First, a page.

Job's Wife

Victor Sasson has an interesting article in Biblica Vol 79 (1998) entitled “The Literary and Theological Function of Job’s Wife in the Book of Job”. He argues inter alia, against a negative reading by Clines, that “Job’s wife is not a major character in the dramatis personae . . . She plays a minor role”. I don’t think this is exactly on the mark.

I think Job’s wife is an important role in the theology of the Writings and into the Megillot. I am convinced by Seitz that the Megillot is intentionally canonically structured. Central to the theology of the Megillot is the woman, the bride. As is often pointed out, the Megillotis introduced by Proverbs 31, the ‘eishet chayil, who is concretized in Ruth, the Moabitess. First, it is important to locate Prov. 31 within the theology of Proverbs.

Proverbs is the advice of a father to a son on choosing the wise wife. The movement is from the abstract to the increasingly concrete symbolization of Lady Wisdom. First is Lady Wisdom, then the ‘eishet chayil, then Ruth.

This theological movement, however, begins earlier. Job’s wife serves as the paradigmatic Lady Folly. There are both thematic and  linguistic parallels. Both Lady Folly and Job’s wife (Prov 2; Job 2) are foolish because of their deceitful speech. Curse (barak) is characteristic of both as well (Prov 3:33). barak is a leitwort in Job. Job’s wife utters the sixth barak (1:5, 10, 11, 21; 2:5, 9). Job, not his wife, speaks the seventh barak (31:29). And the eighth, new-creational barak is spoken by God himself who blesses Job’s new life.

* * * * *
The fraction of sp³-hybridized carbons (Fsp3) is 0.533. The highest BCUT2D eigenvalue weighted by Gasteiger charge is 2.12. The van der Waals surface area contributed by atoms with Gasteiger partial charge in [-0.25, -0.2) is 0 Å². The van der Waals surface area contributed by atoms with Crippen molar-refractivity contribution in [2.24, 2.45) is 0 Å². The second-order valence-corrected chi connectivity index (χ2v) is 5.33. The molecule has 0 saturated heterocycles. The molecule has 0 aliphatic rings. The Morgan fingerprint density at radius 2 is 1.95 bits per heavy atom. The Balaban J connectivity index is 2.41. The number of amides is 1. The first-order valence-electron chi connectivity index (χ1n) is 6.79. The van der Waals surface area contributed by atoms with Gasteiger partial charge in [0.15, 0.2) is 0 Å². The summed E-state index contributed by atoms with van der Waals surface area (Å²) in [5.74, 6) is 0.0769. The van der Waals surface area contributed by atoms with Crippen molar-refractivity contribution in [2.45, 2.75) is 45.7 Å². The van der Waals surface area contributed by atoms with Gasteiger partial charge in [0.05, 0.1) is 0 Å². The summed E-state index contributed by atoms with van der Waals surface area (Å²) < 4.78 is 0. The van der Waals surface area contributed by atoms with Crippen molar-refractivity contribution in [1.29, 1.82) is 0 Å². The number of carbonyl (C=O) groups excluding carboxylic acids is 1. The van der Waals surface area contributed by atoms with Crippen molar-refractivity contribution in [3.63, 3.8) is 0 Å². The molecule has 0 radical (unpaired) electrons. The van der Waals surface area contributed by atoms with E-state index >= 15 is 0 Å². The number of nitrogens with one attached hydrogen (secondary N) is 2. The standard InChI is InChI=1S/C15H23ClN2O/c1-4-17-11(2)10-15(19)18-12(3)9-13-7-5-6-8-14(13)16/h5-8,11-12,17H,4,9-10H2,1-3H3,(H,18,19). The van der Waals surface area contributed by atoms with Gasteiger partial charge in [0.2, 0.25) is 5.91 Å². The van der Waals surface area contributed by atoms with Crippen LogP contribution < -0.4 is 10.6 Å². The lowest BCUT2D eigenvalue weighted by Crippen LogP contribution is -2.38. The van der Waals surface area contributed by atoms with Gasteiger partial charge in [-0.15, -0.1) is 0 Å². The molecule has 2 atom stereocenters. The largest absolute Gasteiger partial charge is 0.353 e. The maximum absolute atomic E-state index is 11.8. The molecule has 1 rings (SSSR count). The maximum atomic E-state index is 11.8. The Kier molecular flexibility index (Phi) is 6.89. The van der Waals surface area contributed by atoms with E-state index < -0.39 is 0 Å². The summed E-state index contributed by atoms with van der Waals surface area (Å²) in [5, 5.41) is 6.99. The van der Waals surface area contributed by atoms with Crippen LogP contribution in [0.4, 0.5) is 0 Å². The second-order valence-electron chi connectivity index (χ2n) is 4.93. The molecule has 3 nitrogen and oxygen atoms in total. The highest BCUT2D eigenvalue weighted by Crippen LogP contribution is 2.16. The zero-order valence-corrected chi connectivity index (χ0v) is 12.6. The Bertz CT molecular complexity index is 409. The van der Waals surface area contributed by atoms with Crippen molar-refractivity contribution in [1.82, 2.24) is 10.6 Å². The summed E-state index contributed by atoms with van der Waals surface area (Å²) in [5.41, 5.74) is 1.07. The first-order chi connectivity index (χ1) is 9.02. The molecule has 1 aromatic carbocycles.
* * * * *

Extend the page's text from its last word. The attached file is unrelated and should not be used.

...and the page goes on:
This theme redounds into the Megillot where the new man, Boaz, is blessed as well as the Lord (2:4, 19, 20; 3:10; 4:14).

Thus, within the first three book of the Writings, before the Megillot, there is a theology that starts with Psalm 1, the blessed man and the kissing of the Son. Then, Job, a wise man and his foolish wife. Then, at the end of proverbs the redeemed, wise woman.

Psalm 1 – Man

Job – Man – Foolish Woman

Proverbs 31 – Wise Woman

Job’s wife is unnamed at the end of Job because she, like Eve, has fallen and is symbolically dead. The narrator downplays her role at the end because of her folly at the beginning. Sasson, “The moment her husband’s fortunes were restored, however, she soon found a way of reclaiming her position as Mistress of the House in Job’s mansion. As a shrewd, patriarchal, Iron Age feminist, this nameless woman played her cards exceedingly well. No wonder the Epilogue to Job’s drama makes no mention of her at all. It ignores her completely.”

There is a redemption of the bride within the beginning of the Writings that prepares us for the Megillot. In the Megillot we get picture after picture of the wise bride: Ruth, the bride in the Song, and Esther.

More reflections on the Megillot to come…

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